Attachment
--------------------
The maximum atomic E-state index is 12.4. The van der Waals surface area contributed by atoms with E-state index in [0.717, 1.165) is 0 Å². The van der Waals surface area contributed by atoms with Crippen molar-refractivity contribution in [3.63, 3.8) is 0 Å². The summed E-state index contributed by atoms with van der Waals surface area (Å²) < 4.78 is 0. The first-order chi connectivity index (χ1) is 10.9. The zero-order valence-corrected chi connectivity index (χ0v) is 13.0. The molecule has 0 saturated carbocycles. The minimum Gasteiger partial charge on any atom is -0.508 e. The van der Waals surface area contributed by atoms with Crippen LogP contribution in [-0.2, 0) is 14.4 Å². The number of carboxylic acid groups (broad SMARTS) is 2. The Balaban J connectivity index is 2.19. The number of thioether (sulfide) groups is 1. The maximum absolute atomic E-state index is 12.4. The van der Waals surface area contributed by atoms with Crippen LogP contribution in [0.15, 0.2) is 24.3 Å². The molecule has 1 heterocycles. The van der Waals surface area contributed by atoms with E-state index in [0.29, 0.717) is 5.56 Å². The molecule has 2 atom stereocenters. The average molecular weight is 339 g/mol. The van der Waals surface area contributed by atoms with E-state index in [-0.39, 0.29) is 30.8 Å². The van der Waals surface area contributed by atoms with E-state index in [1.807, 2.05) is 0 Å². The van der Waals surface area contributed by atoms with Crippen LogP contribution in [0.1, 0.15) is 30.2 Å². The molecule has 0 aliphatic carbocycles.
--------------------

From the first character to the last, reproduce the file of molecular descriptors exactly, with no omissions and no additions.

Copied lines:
The maximum atomic E-state index is 12.4. The van der Waals surface area contributed by atoms with E-state index in [0.717, 1.165) is 0 Å². The van der Waals surface area contributed by atoms with Crippen molar-refractivity contribution in [3.63, 3.8) is 0 Å². The summed E-state index contributed by atoms with van der Waals surface area (Å²) < 4.78 is 0. The first-order chi connectivity index (χ1) is 10.9. The zero-order valence-corrected chi connectivity index (χ0v) is 13.0. The molecule has 0 saturated carbocycles. The minimum Gasteiger partial charge on any atom is -0.508 e. The van der Waals surface area contributed by atoms with Crippen LogP contribution in [-0.2, 0) is 14.4 Å². The number of carboxylic acid groups (broad SMARTS) is 2. The Balaban J connectivity index is 2.19. The number of thioether (sulfide) groups is 1. The maximum absolute atomic E-state index is 12.4. The van der Waals surface area contributed by atoms with Crippen LogP contribution in [0.15, 0.2) is 24.3 Å². The molecule has 1 heterocycles. The van der Waals surface area contributed by atoms with E-state index in [0.29, 0.717) is 5.56 Å². The molecule has 2 atom stereocenters. The average molecular weight is 339 g/mol. The van der Waals surface area contributed by atoms with E-state index in [-0.39, 0.29) is 30.8 Å². The van der Waals surface area contributed by atoms with E-state index in [1.807, 2.05) is 0 Å². The van der Waals surface area contributed by atoms with Crippen LogP contribution in [0.1, 0.15) is 30.2 Å². The molecule has 0 aliphatic carbocycles.